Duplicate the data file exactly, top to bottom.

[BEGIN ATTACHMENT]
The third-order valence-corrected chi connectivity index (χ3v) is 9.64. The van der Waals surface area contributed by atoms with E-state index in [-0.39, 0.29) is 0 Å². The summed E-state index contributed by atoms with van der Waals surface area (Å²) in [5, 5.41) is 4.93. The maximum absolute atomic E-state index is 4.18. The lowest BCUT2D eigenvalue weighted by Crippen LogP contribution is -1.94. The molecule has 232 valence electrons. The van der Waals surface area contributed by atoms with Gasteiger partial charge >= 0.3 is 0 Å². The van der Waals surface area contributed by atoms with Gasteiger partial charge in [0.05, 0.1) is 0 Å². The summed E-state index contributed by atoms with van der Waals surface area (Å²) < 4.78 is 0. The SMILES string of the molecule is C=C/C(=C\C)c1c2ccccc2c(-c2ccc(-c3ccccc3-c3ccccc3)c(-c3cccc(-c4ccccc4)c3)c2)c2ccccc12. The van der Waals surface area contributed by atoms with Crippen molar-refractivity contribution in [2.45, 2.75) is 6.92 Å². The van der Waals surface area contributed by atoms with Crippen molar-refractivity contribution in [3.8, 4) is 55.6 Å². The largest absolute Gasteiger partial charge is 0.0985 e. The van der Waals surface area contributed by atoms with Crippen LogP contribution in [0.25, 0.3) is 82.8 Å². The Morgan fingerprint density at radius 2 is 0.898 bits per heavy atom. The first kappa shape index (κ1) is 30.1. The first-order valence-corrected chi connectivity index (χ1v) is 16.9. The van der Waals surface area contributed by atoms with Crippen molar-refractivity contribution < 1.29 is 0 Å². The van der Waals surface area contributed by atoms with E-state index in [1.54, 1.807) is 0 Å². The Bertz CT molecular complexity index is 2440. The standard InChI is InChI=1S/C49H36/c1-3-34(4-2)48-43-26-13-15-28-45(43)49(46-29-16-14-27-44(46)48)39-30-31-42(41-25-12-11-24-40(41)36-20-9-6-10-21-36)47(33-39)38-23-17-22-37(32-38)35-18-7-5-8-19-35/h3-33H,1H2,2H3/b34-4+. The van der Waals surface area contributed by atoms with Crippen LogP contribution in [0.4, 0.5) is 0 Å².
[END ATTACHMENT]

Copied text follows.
The third-order valence-corrected chi connectivity index (χ3v) is 9.64. The van der Waals surface area contributed by atoms with E-state index in [-0.39, 0.29) is 0 Å². The summed E-state index contributed by atoms with van der Waals surface area (Å²) in [5, 5.41) is 4.93. The maximum absolute atomic E-state index is 4.18. The lowest BCUT2D eigenvalue weighted by Crippen LogP contribution is -1.94. The molecule has 232 valence electrons. The van der Waals surface area contributed by atoms with Gasteiger partial charge >= 0.3 is 0 Å². The van der Waals surface area contributed by atoms with Gasteiger partial charge in [0.05, 0.1) is 0 Å². The summed E-state index contributed by atoms with van der Waals surface area (Å²) < 4.78 is 0. The SMILES string of the molecule is C=C/C(=C\C)c1c2ccccc2c(-c2ccc(-c3ccccc3-c3ccccc3)c(-c3cccc(-c4ccccc4)c3)c2)c2ccccc12. The van der Waals surface area contributed by atoms with Crippen molar-refractivity contribution in [2.45, 2.75) is 6.92 Å². The van der Waals surface area contributed by atoms with Crippen molar-refractivity contribution in [3.8, 4) is 55.6 Å². The largest absolute Gasteiger partial charge is 0.0985 e. The van der Waals surface area contributed by atoms with Crippen LogP contribution in [0.25, 0.3) is 82.8 Å². The Morgan fingerprint density at radius 2 is 0.898 bits per heavy atom. The first kappa shape index (κ1) is 30.1. The first-order valence-corrected chi connectivity index (χ1v) is 16.9. The van der Waals surface area contributed by atoms with Crippen molar-refractivity contribution < 1.29 is 0 Å². The van der Waals surface area contributed by atoms with E-state index in [1.54, 1.807) is 0 Å². The Bertz CT molecular complexity index is 2440. The standard InChI is InChI=1S/C49H36/c1-3-34(4-2)48-43-26-13-15-28-45(43)49(46-29-16-14-27-44(46)48)39-30-31-42(41-25-12-11-24-40(41)36-20-9-6-10-21-36)47(33-39)38-23-17-22-37(32-38)35-18-7-5-8-19-35/h3-33H,1H2,2H3/b34-4+. The van der Waals surface area contributed by atoms with Crippen LogP contribution in [0.4, 0.5) is 0 Å².